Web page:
Watchdog says NSA phone spying program is illegal and should end

This privacy-protecting app cocktail is the NSA’s worst nightmare

A report from the Privacy and Civil Liberties Oversight Board (PCLOB) that should be released on Thursday says that the NSA’s phone spying program is illegal and should end, The Washington Post revealed. “We have not identified a single instance involving a threat to the United States in which the telephone records program made a concrete difference in the outcome of a counterterrorism investigation,” the 238-page report says. “Moreover, we are aware of no instance in which the program directly contributed to the discovery of a previously unknown terrorist plot or the disruption of a terrorist attack.”

The report says that the NSA phone data program cannot be grounded in Section 215, which “requires that records sought by the government — in this case phone numbers dialed, call times and durations, but not call content — be relevant to an authorized investigation.” The board concludes that it’s impossible that all the records collected are relevant to a single investigation, “without redefining the word in a manner that is circular, unlimited in scope.”

Trying to determine the program’s value, the PCLOB looked at 12 terrorism cases that the intelligence community said involved information obtained through the Section 215 program, and found that data collected was not actually that relevant, and was used mainly to corroborate information already obtained by the FBI. The board also revealed that even though the NSA intercepted a call between an al Qaeda terrorist who was in the United States before the 2001 attacks, it did not realize the calls originated from San Diego. It also said that the program did not have any role in disrupting the 2009 plot to bomb the New York City subway.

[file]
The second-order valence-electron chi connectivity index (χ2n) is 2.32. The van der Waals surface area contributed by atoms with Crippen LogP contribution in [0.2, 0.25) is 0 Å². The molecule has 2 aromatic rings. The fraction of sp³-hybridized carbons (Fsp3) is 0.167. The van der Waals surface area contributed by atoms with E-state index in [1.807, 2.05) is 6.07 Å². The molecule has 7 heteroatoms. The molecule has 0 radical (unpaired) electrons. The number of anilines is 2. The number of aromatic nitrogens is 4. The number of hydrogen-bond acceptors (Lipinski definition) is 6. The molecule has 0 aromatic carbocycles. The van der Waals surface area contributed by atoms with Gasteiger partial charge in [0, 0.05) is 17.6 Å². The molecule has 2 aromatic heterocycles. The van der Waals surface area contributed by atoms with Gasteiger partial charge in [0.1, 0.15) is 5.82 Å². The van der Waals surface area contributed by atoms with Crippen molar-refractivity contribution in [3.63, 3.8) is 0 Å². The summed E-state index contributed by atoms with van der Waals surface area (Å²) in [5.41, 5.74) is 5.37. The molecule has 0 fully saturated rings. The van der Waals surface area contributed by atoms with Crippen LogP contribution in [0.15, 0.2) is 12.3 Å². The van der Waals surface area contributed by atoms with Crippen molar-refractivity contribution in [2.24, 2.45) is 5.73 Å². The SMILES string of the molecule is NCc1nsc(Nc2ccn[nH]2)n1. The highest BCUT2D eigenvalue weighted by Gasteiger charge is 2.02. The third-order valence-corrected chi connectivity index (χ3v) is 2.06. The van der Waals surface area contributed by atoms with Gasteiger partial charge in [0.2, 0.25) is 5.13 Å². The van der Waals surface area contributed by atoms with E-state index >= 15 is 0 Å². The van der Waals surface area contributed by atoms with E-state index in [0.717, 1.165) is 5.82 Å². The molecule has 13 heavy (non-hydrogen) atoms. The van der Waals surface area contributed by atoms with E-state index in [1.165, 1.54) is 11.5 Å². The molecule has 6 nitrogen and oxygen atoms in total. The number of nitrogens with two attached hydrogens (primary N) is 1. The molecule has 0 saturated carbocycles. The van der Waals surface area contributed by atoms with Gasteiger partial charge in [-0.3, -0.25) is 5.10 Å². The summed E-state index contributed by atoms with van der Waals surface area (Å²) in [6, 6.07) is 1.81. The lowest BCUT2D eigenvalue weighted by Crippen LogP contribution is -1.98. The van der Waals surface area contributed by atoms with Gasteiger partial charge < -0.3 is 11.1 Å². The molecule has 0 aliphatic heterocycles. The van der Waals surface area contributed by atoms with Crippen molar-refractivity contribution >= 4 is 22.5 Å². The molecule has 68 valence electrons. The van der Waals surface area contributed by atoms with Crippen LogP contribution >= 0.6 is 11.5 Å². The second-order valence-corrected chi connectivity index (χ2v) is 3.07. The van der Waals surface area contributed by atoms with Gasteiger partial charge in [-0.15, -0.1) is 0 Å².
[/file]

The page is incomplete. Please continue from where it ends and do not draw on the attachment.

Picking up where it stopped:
Furthermore, NSA’s practice of collecting data in bulk raises “’constitutional concerns,’ with regard to U.S. citizens’ rights of speech, association and privacy.” “The Board believes that the Section 215 program has contributed only minimal value in combating terrorism beyond what the government already achieves through these and other alternative means,” the report says. “Cessation of the program would eliminate the privacy and civil liberties concerns associated with bulk collection without unduly hampering the government’s efforts, while ensuring that any governmental requests for telephone calling records are tailored to the needs of specific investigations.”

After many reports offered more and more details about the NSA’s spying and data collection powers, in a speech on Friday President Obama said the NSA’s database of records should be moved out of government’s hands. However, in its report, the PCLOB also said that it opposes the idea of a third-party holding on data for the NSA, or that phone companies should hold data for longer than they do now.

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